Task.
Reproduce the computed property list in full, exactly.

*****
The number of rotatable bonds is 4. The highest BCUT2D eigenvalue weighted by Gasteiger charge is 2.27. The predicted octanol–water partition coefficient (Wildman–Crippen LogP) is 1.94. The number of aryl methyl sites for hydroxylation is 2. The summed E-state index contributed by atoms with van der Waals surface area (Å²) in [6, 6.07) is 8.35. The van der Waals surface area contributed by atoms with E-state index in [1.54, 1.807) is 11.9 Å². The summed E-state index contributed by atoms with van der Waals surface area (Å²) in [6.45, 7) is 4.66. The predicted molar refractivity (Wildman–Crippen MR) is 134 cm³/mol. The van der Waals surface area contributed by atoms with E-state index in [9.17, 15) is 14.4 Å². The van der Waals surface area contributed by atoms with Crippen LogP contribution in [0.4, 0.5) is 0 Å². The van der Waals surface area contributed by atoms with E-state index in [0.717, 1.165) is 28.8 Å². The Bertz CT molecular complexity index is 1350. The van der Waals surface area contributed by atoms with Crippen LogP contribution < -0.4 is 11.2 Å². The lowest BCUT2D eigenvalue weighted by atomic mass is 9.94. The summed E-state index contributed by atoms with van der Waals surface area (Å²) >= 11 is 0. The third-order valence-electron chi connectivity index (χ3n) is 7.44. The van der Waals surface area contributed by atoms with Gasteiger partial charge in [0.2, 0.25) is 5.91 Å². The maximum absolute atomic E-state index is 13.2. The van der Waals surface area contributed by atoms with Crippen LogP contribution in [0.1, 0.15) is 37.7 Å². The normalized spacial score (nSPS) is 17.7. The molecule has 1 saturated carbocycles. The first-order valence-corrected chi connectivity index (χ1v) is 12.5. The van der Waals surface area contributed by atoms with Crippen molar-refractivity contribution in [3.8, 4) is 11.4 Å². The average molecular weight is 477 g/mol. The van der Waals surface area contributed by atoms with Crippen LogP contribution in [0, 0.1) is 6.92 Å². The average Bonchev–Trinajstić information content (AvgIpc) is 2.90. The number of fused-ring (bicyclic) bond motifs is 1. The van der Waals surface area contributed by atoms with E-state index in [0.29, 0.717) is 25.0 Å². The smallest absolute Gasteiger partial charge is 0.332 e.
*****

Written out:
The number of rotatable bonds is 4. The highest BCUT2D eigenvalue weighted by Gasteiger charge is 2.27. The predicted octanol–water partition coefficient (Wildman–Crippen LogP) is 1.94. The number of aryl methyl sites for hydroxylation is 2. The summed E-state index contributed by atoms with van der Waals surface area (Å²) in [6, 6.07) is 8.35. The van der Waals surface area contributed by atoms with E-state index in [1.54, 1.807) is 11.9 Å². The summed E-state index contributed by atoms with van der Waals surface area (Å²) in [6.45, 7) is 4.66. The predicted molar refractivity (Wildman–Crippen MR) is 134 cm³/mol. The van der Waals surface area contributed by atoms with E-state index in [9.17, 15) is 14.4 Å². The van der Waals surface area contributed by atoms with Crippen LogP contribution in [0.4, 0.5) is 0 Å². The van der Waals surface area contributed by atoms with E-state index in [0.717, 1.165) is 28.8 Å². The Bertz CT molecular complexity index is 1350. The van der Waals surface area contributed by atoms with Crippen LogP contribution < -0.4 is 11.2 Å². The lowest BCUT2D eigenvalue weighted by atomic mass is 9.94. The summed E-state index contributed by atoms with van der Waals surface area (Å²) >= 11 is 0. The third-order valence-electron chi connectivity index (χ3n) is 7.44. The van der Waals surface area contributed by atoms with Gasteiger partial charge in [0.2, 0.25) is 5.91 Å². The maximum absolute atomic E-state index is 13.2. The van der Waals surface area contributed by atoms with Crippen LogP contribution in [0.1, 0.15) is 37.7 Å². The normalized spacial score (nSPS) is 17.7. The molecule has 1 saturated carbocycles. The first-order valence-corrected chi connectivity index (χ1v) is 12.5. The van der Waals surface area contributed by atoms with Crippen molar-refractivity contribution in [3.8, 4) is 11.4 Å². The average molecular weight is 477 g/mol. The van der Waals surface area contributed by atoms with Crippen LogP contribution in [0, 0.1) is 6.92 Å². The average Bonchev–Trinajstić information content (AvgIpc) is 2.90. The number of fused-ring (bicyclic) bond motifs is 1. The van der Waals surface area contributed by atoms with E-state index in [0.29, 0.717) is 25.0 Å². The smallest absolute Gasteiger partial charge is 0.332 e.